Sexualization In Advertising Essay

In the last one hundred years, advertisers and film directors have gotten lazy in their fields. Even the writers and directors of commercials have started to lose their talent. Have you noticed that whatever product you are looking into, from burgers to perfume, scandalously clad models and actresses crowd the shot, while the actual product is touched or used once or twice? This is due to the idea that’s been sweeping the offices of writers everywhere, that “Sex sells”.

A lack of moral values has been polluting our television channels and commercials between shows, and it’s gotten to the point that women are so overly sexualizxed a new mother can’t even feed her infant child in public without unnecessary criticism and insults. In this modern society, is it possible to sell anything without a pair of breasts in the foreground? Or have the citizens of the United States lost their ability to differentiate between needs and desires, their lust overtaking the parts of their brain that are supposed to be so logical?

If you’ve watched television recently and paid attention to the commercials between shows, it’s a strong possibility that you’ve seen one of the newest Carl’s Jr. /Hardee’s breakfast or lunch and dinner launch commercials. With Kate Upton as one of the front runners as a spokeswoman for their new Southwest Patty Melt, the restaurant chain has been creating a phenomenal stir. Unfortunately for the restaurant chain though, this “stir” is not sitting well with the feminist or conservative crowds.

If you’re wondering why, I would recommend looking up the commercial and watching it for yourself. Set in a drive-in movie theatre, Kate Upton seems innocent enough, wearing an adorable pink shag over a seemingly modest dress. As she takes her first bite of the Southwest Patty Melt, she begins to sweat, carelessly tearing out her hair band and tossing it aside. Moving down the sandwich, she pulls out a jalapeno ring and slowly crushes it between her front teeth, and as the background music begins to increase in volume she rips off her shag, revealing a barely-there cleavage exposing top.

Hair down, shining with sweat (assumingly from the intense “heat” of the jalapenos and pepperjack cheese on the Southwest Patty Melt) and partially exposed, she crawls into the backseat of her convertible, setting the take out bag between her thighs and seductively crushing it. If this wasn’t more than enough, there are more shots of her chest and thighs than there are of the sandwich that is supposed to be the centerpiece for their advertisement. The commercial doesn’t end there though.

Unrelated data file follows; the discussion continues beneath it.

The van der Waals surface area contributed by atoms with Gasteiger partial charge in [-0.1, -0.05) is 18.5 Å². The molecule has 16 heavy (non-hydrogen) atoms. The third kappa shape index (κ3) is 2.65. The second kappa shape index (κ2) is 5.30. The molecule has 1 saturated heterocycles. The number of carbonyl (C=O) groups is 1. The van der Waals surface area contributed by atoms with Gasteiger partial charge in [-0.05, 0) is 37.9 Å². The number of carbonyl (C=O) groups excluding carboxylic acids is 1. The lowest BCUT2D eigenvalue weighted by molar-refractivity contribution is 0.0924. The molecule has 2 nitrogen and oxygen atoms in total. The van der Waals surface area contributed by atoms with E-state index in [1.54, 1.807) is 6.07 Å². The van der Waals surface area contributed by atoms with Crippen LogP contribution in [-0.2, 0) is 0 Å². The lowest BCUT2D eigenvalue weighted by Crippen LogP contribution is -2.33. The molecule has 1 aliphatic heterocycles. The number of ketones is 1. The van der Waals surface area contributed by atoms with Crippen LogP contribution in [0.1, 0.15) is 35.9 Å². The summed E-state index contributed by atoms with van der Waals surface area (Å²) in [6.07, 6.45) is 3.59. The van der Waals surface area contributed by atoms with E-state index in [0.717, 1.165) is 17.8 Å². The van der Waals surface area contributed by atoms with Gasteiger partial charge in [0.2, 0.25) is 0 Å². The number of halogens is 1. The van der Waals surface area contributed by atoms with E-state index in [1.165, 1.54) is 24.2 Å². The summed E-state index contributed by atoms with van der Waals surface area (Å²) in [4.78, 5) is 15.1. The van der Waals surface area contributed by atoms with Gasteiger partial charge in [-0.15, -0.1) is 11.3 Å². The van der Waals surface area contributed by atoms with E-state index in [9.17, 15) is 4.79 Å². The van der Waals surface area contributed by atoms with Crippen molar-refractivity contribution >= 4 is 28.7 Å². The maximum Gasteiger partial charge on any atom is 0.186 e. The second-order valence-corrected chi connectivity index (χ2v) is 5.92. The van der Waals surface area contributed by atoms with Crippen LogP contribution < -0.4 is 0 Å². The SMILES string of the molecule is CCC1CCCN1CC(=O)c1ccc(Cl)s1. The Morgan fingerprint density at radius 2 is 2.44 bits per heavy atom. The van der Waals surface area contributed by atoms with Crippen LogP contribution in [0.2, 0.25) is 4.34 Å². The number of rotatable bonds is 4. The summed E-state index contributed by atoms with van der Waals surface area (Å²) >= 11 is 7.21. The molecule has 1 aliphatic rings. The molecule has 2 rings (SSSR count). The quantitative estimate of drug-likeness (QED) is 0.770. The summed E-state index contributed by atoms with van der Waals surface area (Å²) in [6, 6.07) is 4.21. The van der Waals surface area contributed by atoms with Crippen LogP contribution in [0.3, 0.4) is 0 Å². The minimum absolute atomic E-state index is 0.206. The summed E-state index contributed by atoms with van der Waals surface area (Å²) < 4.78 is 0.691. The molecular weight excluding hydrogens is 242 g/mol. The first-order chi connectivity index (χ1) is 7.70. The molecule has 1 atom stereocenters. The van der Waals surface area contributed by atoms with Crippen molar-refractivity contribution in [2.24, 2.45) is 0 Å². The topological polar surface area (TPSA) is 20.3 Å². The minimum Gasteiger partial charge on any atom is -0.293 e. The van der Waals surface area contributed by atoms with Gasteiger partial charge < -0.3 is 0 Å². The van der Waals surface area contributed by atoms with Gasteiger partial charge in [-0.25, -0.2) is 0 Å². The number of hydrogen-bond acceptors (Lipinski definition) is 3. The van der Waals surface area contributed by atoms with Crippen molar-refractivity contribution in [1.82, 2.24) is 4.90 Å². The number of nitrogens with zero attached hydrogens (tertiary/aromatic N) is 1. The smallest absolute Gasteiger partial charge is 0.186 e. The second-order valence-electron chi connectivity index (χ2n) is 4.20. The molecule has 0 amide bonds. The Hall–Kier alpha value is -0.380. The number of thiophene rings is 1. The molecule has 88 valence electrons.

With another forty five seconds of Upton writhing in the backseat and peeling off more and more clothing, she eventually crawls and bends over the front seats of her vehicle, pulling the straw from her drink slowly between her lips with her tongue and never taking an actual drink. The commercial eventually ends with Upton perched on the back end of the convertible with the sandwich she spent so long consuming miraculously still in hand, in one piece, her shadow projected onto the movie screen and billows of smoke setting the ominous glow.

When I say the writers and directors of this commercial, what I mean is this: There is not a single word spoken throughout the entire commercial, save the name of the sandwich spoken over by a narrator at the very end of the commercial when Upton is thankfully replaced with a black screen and the words, “Carl’s Jr. ” and “Hardee’s”. There is no dialogue in the entire commercial. There isn’t even a movie on the projector screen! The only effort put into this commercial was the effort put in through the hair, makeup, and wardrobe departments, and honestly, wardrobe didn’t work too hard.

When the internet caught wind of this commercial during Super Bowl season, it blew up, and the advertisement never actually made in into it’s Super Bowl commercial slot. If you were to look up what some of the critics thought of the advertisement, you would see a lot more quotes like this one: “Women are always freaking out about doing things like going to a movie or eating out by themselves, but it’s not that big of a deal. Feel free to hit the cinema solo just so long as you bring your Carl’s Jr. atty melt and use it to grease up your boobs and vag. ” (Davies, 2013) and “‘Yahoo notes that ads like this are definitely the brand’s bread and butter. “Previous commercials featuring Kate Upton, Paris Hilton and Heidi Klum have been so racy, they prompted critics to create the hashtag #WomenAreMoreThanMeat. ’” (AOL. COM EDITORS, 2015) with a lot fewer positive comments towards the commercial.